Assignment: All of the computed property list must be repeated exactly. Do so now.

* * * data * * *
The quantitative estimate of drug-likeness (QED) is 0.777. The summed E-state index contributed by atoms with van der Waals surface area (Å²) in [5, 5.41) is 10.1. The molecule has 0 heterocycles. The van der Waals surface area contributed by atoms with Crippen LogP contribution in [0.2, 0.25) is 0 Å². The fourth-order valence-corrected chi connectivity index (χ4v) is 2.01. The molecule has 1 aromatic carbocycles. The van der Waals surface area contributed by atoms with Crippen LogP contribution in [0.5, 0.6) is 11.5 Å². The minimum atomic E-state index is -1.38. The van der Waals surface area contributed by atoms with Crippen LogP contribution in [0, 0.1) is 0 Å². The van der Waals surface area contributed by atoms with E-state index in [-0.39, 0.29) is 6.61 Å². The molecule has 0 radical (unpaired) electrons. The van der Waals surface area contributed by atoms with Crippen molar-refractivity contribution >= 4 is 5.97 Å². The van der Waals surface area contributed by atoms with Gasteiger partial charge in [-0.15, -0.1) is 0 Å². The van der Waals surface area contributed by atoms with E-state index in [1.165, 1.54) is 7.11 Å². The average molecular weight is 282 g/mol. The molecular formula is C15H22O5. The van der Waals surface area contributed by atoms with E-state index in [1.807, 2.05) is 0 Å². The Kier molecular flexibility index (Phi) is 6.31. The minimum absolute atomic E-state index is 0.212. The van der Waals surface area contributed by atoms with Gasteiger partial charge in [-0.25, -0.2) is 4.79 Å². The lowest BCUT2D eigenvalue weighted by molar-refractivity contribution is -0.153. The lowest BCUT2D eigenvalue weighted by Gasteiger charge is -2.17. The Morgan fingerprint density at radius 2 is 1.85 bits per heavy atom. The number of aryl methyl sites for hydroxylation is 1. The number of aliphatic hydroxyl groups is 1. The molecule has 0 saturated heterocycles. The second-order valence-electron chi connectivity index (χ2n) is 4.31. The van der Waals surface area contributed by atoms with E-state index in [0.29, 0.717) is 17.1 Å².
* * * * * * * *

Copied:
The quantitative estimate of drug-likeness (QED) is 0.777. The summed E-state index contributed by atoms with van der Waals surface area (Å²) in [5, 5.41) is 10.1. The molecule has 0 heterocycles. The van der Waals surface area contributed by atoms with Crippen LogP contribution in [0.2, 0.25) is 0 Å². The fourth-order valence-corrected chi connectivity index (χ4v) is 2.01. The molecule has 1 aromatic carbocycles. The van der Waals surface area contributed by atoms with Crippen LogP contribution in [0.5, 0.6) is 11.5 Å². The minimum atomic E-state index is -1.38. The van der Waals surface area contributed by atoms with Crippen LogP contribution in [0, 0.1) is 0 Å². The van der Waals surface area contributed by atoms with E-state index in [-0.39, 0.29) is 6.61 Å². The molecule has 0 radical (unpaired) electrons. The van der Waals surface area contributed by atoms with Crippen molar-refractivity contribution >= 4 is 5.97 Å². The van der Waals surface area contributed by atoms with Gasteiger partial charge in [-0.15, -0.1) is 0 Å². The van der Waals surface area contributed by atoms with E-state index in [1.165, 1.54) is 7.11 Å². The average molecular weight is 282 g/mol. The molecular formula is C15H22O5. The van der Waals surface area contributed by atoms with E-state index in [1.807, 2.05) is 0 Å². The Kier molecular flexibility index (Phi) is 6.31. The minimum absolute atomic E-state index is 0.212. The van der Waals surface area contributed by atoms with Gasteiger partial charge in [-0.25, -0.2) is 4.79 Å². The lowest BCUT2D eigenvalue weighted by molar-refractivity contribution is -0.153. The lowest BCUT2D eigenvalue weighted by Gasteiger charge is -2.17. The Morgan fingerprint density at radius 2 is 1.85 bits per heavy atom. The number of aryl methyl sites for hydroxylation is 1. The number of aliphatic hydroxyl groups is 1. The molecule has 0 saturated heterocycles. The second-order valence-electron chi connectivity index (χ2n) is 4.31. The van der Waals surface area contributed by atoms with E-state index in [0.29, 0.717) is 17.1 Å².